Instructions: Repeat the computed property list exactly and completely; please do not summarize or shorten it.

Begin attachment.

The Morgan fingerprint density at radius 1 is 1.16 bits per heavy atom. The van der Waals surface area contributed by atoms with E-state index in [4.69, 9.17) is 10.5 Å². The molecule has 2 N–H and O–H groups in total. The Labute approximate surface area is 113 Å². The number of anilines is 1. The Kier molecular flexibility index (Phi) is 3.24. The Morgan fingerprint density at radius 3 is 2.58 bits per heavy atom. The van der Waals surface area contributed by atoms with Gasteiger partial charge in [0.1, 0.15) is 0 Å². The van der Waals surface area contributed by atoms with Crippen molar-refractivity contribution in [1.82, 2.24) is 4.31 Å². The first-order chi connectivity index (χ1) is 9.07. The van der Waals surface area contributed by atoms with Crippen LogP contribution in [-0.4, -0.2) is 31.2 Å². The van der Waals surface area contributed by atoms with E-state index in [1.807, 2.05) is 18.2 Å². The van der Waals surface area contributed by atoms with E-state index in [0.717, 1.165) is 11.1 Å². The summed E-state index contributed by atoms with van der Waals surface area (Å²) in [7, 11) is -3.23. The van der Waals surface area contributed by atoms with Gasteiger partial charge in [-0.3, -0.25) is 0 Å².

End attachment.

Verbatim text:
The Morgan fingerprint density at radius 1 is 1.16 bits per heavy atom. The van der Waals surface area contributed by atoms with E-state index in [4.69, 9.17) is 10.5 Å². The molecule has 2 N–H and O–H groups in total. The Labute approximate surface area is 113 Å². The number of anilines is 1. The Kier molecular flexibility index (Phi) is 3.24. The Morgan fingerprint density at radius 3 is 2.58 bits per heavy atom. The van der Waals surface area contributed by atoms with Gasteiger partial charge in [0.1, 0.15) is 0 Å². The van der Waals surface area contributed by atoms with Crippen molar-refractivity contribution in [1.82, 2.24) is 4.31 Å². The first-order chi connectivity index (χ1) is 9.07. The van der Waals surface area contributed by atoms with Crippen LogP contribution in [-0.4, -0.2) is 31.2 Å². The van der Waals surface area contributed by atoms with E-state index in [1.807, 2.05) is 18.2 Å². The van der Waals surface area contributed by atoms with E-state index in [0.717, 1.165) is 11.1 Å². The summed E-state index contributed by atoms with van der Waals surface area (Å²) in [7, 11) is -3.23. The van der Waals surface area contributed by atoms with Gasteiger partial charge in [-0.3, -0.25) is 0 Å².